Absolutely. The task force Miami-Dade Fire Rescue sponsors is Florida Task Force 1, which is actually one of 28 teams that make up the National Urban Search and Rescue Response System. So this team is one of 28 strategically located across the country, and they have a tremendous amount of experience. They’ve had a lot of deployment experience locally, regionally, nationally, and even internationally. They’ve also done a lot of training. In the case of a technician for structural collapse, for example, in addition to their regular job, they’ll have another 120 hours of training for structural collapse focused on breaching, breaking, stabilization through shoring, lifting and moving heavy objects. For medical professionals, in addition to being a paramedic or physician, they’ll have 40 hours of training for collapse medical care.

Are any NFPA codes and standards used to train these folks? 

Yes, they receive training specific to their positions. Within a task force, there are 19 functional positions, and many of them are trained to NFPA 1670, Standard on Operations and Training for Technical Search and Rescue Incidents, and NFPA 1006, Standard for Technical Rescue Personnel Professional Qualifications. Then you have other members who comprise the hazardous materials team, and they’re trained to NFPA 472, Standard for Competence of Responders to Hazardous Materials/Weapons of Mass Destruction Incidents

Describe the process of accounting for potential victims and communicating with their families.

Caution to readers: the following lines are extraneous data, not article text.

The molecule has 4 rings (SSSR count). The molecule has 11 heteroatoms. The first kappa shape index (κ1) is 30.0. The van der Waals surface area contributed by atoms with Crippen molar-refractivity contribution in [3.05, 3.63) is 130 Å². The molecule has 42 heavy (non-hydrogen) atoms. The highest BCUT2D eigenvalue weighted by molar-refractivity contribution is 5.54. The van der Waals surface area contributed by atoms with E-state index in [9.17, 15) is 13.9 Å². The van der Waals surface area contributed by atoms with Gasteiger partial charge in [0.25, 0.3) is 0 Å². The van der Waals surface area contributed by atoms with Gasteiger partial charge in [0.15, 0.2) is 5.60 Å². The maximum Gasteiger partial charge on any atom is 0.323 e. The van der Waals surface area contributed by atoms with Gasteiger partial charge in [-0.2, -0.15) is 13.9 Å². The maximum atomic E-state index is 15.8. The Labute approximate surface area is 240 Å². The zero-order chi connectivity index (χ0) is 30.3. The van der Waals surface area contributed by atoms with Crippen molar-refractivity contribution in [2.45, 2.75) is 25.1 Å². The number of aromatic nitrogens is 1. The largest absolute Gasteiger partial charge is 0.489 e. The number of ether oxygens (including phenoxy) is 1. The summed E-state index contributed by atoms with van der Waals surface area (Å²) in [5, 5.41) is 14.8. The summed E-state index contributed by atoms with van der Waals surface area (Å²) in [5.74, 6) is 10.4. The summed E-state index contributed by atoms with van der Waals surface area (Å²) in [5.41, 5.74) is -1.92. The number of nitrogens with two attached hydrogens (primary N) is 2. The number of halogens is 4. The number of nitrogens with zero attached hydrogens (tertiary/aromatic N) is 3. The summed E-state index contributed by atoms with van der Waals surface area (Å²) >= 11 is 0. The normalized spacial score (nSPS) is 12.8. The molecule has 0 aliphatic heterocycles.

Within Miami-Dade County, our Office of Emergency Management is trained and tasked with fulfilling the responsibility of victim accountability and notification and reunification for families. Number one is establishing accountability. We need to figure out who was supposed to be in this structure and where they are. Then there is the family reunification or notification process. The goal is to try to get that set up in a facility that is remote, but not too remote, from the incident and make it secure. In days gone by, before we really embraced these concepts, what would happen is people would just descend upon the scene, creating a lot of chaos and a lot of drama. So this is a vital component of any mass-casualty incident or large-scale disaster operation. 

We spoke a few years ago after a bridge collapsed in Miami, killing six people. How is that incident different from, and similar to, the current one? 

Well, obviously it was a different type of structure. The debris from the bridge collapse was a lot heavier and more difficult to move. But it was a similar type of collapse—a pancake collapse. It was also similar in the sense that it required a multi-jurisdictional response. So again, like in any large-scale or mass-casualty incident, it was important to establish a unified command of all the players involved.

RELATED: Read the NFPA Journal conversation with Downey about the 2018 fatal bridge collapse in Miami. 

Is there anything you’d like to add? 

I just want to stress how proud I am of the responders. These responders put in a tremendous amount of dedication to get trained and be ready to go. While it’s a devastating disaster, I’m comforted in knowing we’ve got highly trained, highly skilled responders doing what they’ve been preparing for sometimes for their entire careers. My heart goes out to the victims, the families, everyone that’s having to live through this. In almost 40 years in the fire service, I’ve never seen a collapse like this. We’re all going to be very interested to know what caused this building to come down and what we can do to prevent this in the future.

ANGELO VERZONI is an associate editor for NFPA Journal. Follow him on Twitter @angelo_verzoni.